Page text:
See spot see

Man’s best friend is also one of mankind’s best helpers.

From helping those with disabilities navigate daily life to keeping the public safe to comforting those in grief, service and therapy dogs enable people to accomplish all kinds of things.

The experts at Michigan State University’s College of Veterinary Medicine recognize the impact service animals have on people’s lives. That’s why veterinary specialists at MSU in May provided free eye exams to help keep service and therapy dogs on the job. This was the fifth year MSU specialists have volunteered their time to participate in the National Service Dog Eye Exam Event run by the American College of Veterinary Ophthalmologists.

Photographer Greg Kohuth caught up with a few of the 35 hard-working dogs that visited the MSU Veterinary Teaching Hospital for a free exam.

Exam form

This is the fifth year MSU has participated in an American College of Veterinary Ophthalmologists program that offers free eye exams to service animals. MSU specialists saw 35 dogs this year.

Dog collar

This year, for the first time, free eye exams were available not just to service animals but also to therapy dogs like Molly, whose job is to listen to children who struggle with reading. “The kids’ eyes light up because the dogs don’t judge them,’ says owner Rachel Bernath. “They just listen.”

Dog inspection

MSU veterinary ophthalmology resident Connie Yeh examines therapy dog Molly’s eyes while owners Rachel Bernath (foreground) and Lauren Montague watch a video display. Pebbles patiently waits her turn.

Connie Yates

Connie Yeh takes a good look at poodle-sheltie mix Myleigh’s eyes. Best friends Rachel Bernath and Lauren Montague drove from Ohio to get free eye exams for their therapy dogs. All three pooches left smiling with a clean bill of health.

Examination in the dark

With the lights out, Connie Yeh gets a better look at the eyes of Pebbles, a hard-working Jack Russell-rat terrier mix.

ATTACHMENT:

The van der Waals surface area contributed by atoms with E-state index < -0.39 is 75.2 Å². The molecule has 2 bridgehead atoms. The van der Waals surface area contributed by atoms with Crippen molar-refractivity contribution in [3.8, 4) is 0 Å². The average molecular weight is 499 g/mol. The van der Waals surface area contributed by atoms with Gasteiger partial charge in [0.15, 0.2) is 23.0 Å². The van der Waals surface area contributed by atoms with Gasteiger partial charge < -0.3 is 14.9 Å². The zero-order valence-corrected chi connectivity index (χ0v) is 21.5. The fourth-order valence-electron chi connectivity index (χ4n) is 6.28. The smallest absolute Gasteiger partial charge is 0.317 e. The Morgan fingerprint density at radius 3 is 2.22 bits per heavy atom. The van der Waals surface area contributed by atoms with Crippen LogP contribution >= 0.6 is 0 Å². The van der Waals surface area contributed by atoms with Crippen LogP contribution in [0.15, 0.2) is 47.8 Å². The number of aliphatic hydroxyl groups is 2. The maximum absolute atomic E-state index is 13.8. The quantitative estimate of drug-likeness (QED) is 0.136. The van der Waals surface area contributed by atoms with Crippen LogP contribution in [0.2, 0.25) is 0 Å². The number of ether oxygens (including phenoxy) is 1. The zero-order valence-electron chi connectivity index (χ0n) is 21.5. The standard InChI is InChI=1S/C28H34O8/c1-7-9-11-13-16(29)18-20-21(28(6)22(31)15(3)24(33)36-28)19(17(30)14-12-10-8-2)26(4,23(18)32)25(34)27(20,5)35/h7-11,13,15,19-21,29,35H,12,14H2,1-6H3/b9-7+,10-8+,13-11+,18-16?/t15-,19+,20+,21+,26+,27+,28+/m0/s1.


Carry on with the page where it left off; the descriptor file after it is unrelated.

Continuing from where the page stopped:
Undialated and dialated pupil

Dilating a dog’s pupils before an eye exam allows veterinarians to see the back of the eyes to make better diagnoses.

Cataracts

Cataracts can block light from reaching a dog’s retina, leading to blurred vision.

Canine eye poster

Melissa Kwiatkowski waits in the examination room during a checkup for her dog, Zapp.

Dog close-up

Zapp is a greyhound-herding dog mix in training to work with Michigan Search and Rescue, a volunteer organization that helps law enforcement officials locate missing persons. His owners, Melissa and Nick Kwiatkowski, are MSU employees who volunteer with the group.

Patient info

Zapp offers commentary while Melissa Kwiatkowski shows a checklist that must be completed before Zapp is certified as a search and rescue dog.

Dog being acquainted

Zapp gets acquainted with MSU veterinary ophthalmologist Joshua Bartoe while veterinary technician Sarah Grillo and owner Nick Kwiatkowski look on.

Extra eyelash exam

Zapp has extra eyelashes that cause irritation, so Joshua Bartoe and Sarah Grillo check closely to make sure the lashes aren’t damaging the dog’s corneas.

Melissa and Nick

Melissa and Nick Kwiatkowskis watch a screen where video images of Zapp’s eye are displayed as Joshua Bartoe conducts the exam with assistance from Sarah Grillo.

Magnified image

A screen in the exam room shows a magnified image of Zapp’s eye.

Joshua Bartoe

Joshua Bartoe explains that an eye lubricant should protect Zapp’s eyes and relieve discomfort from lash irritation. If that doesn’t work, Zapp’s owners can consider surgery to remove the extra lashes. “But for now, his corneas look pristine,’ Bartoe says. “As far as being able to do his job, I think he’ll be great.”

Story by Andy McGlashen - Design and Illustrations by Deon Foster